TEMPLE — No cases of West Nile virus have been reported in Bell County so far this year.

In fact, no mosquitoes that have been trapped in the four test pools in the county have tested positive for the virus, said Lacey Sanders, disease surveillance coordinator for the Bell County Health District.

West Nile is a mosquito-borne virus.

There are two forms of the illness: West Nile neuroinvasive disease and West Nile fever.

Symptoms of disease

The symptoms of severe infection from West Nile neuroinvasive disease include headache, high fever, neck stiffness, stupor, disorientation, coma, tremors, convulsions, muscle weakness and paralysis.

West Nile fever is the milder form of the illness.

Symptoms include fever, headache, body aches, and occasionally a skin rash on the trunk of the body and swollen lymph glands.

Six cases reported in Texas

As of July 22, there were six cases of West Nile in Texas in 2014, the latest in Montgomery County.

Five of those cases were the West Nile virus, and one case in Liberty County was the West Nile neuroinvasive disease.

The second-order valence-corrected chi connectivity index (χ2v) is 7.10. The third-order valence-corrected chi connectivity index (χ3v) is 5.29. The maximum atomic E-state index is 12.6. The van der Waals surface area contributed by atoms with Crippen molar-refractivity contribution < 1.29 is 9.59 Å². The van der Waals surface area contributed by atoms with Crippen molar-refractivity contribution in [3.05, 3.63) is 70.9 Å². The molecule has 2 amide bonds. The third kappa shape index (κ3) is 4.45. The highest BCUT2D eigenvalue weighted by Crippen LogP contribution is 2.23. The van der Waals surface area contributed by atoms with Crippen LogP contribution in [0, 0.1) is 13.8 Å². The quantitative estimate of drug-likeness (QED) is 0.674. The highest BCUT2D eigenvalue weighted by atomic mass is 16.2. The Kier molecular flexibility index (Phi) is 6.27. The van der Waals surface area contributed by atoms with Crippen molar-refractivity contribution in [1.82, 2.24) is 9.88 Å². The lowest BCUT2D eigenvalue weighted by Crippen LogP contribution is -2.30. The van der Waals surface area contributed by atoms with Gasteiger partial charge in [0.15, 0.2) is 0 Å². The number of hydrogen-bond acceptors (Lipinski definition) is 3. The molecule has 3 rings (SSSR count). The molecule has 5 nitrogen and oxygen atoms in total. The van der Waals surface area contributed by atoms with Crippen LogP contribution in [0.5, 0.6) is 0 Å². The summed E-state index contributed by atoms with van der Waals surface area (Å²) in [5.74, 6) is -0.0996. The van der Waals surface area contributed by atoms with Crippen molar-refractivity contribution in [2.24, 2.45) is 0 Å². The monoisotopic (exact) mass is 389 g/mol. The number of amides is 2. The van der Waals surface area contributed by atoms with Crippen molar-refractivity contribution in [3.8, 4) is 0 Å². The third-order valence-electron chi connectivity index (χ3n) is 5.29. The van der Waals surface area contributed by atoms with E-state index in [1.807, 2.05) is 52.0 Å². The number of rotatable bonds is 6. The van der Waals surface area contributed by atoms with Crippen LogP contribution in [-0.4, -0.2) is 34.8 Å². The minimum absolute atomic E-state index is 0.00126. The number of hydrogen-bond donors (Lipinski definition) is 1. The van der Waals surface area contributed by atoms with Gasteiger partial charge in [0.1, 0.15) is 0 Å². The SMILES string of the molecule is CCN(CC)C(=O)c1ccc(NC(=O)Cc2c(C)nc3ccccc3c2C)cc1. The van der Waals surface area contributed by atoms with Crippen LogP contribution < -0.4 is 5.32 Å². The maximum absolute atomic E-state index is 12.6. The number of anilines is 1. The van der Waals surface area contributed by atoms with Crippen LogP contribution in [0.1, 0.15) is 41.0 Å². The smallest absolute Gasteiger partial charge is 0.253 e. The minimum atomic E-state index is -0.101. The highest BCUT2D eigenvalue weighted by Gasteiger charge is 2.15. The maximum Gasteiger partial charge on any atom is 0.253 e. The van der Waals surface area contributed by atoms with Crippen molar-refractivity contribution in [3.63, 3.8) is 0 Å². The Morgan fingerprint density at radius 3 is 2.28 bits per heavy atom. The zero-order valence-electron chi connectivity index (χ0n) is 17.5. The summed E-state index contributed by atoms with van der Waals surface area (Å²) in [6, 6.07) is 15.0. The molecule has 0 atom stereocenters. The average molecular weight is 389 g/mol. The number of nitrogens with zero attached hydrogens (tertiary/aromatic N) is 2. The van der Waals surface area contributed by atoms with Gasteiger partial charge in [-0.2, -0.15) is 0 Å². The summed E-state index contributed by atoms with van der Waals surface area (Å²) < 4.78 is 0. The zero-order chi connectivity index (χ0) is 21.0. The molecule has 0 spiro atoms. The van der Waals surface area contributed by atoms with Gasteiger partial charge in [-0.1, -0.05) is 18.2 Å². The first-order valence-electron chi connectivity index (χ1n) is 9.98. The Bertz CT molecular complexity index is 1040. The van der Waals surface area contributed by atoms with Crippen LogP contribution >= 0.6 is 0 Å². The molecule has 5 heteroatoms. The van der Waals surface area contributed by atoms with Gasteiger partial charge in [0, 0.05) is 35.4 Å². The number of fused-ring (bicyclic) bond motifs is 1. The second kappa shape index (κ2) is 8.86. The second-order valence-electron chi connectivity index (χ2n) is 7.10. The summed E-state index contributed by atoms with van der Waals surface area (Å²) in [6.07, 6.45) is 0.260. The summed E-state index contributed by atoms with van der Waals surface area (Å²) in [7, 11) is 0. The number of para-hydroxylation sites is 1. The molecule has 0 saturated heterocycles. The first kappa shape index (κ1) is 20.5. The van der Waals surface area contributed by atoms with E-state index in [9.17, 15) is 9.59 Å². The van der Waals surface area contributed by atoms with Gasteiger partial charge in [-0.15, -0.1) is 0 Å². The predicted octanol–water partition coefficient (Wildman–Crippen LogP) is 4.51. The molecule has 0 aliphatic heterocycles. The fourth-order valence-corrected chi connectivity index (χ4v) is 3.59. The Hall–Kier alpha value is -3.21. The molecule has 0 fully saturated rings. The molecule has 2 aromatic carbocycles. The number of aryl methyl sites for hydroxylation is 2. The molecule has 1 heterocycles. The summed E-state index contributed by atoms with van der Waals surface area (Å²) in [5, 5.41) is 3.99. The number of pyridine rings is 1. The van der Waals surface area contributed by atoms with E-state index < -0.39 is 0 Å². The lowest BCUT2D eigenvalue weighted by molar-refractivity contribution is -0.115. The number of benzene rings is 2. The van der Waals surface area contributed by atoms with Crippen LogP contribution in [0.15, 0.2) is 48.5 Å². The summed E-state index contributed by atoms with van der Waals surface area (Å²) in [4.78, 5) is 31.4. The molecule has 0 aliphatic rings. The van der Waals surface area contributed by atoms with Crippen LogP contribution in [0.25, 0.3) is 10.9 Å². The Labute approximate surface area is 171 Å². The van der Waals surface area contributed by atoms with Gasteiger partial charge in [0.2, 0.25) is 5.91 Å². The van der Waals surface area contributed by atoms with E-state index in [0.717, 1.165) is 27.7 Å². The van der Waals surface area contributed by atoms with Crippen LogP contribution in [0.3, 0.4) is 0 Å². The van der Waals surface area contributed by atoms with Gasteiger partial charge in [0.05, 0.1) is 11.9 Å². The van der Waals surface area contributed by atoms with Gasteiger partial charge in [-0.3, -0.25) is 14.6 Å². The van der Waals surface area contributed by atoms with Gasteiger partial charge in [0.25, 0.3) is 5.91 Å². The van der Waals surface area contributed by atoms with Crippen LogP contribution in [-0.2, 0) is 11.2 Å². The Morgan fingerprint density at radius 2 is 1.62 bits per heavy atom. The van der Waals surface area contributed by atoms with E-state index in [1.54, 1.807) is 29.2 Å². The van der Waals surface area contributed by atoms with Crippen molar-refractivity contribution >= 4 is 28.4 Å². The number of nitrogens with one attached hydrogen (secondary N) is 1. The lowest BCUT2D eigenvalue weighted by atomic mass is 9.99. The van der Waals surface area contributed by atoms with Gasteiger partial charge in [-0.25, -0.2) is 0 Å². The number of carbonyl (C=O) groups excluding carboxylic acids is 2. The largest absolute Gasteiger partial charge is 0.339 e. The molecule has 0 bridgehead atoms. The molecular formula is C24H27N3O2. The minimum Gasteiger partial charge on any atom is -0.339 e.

Virus activity peaks about every 10 years and in 2012 the number of West Nile cases in Texas reached a record high.

During that outbreak, 1,868 cases were reported, according to the Centers for Disease Control and Prevention.

In 2013, only a handful of cases were reported in Bell County, Sanders said. Then as now, none of the Culex mosquitoes that carry the virus were trapped locally.

Risk reduction

The Department of State Health Services reminds Texans to reduce the risk of exposure by eliminating standing water and other mosquito breeding areas; ensuring door, porch and window screens are in good condition; and using a repellent that contains DEET, picaridin, oil of lemon eucalyptus, IR3535 or para-menthane-diol products when outdoors.

“It takes a drastic temperature drop to knock the mosquito population down,” Sanders said.

Keep using precautions until well into November, she said.

“The best way to protect yourself is by using insect repellent every time you go outside,” said Tom Sidwa, state public health veterinarian and manager of the Zoonosis Control Branch. “West Nile virus can make people very sick, with symptoms that can last for weeks or months.”

No West Nile virus cases in Bell County

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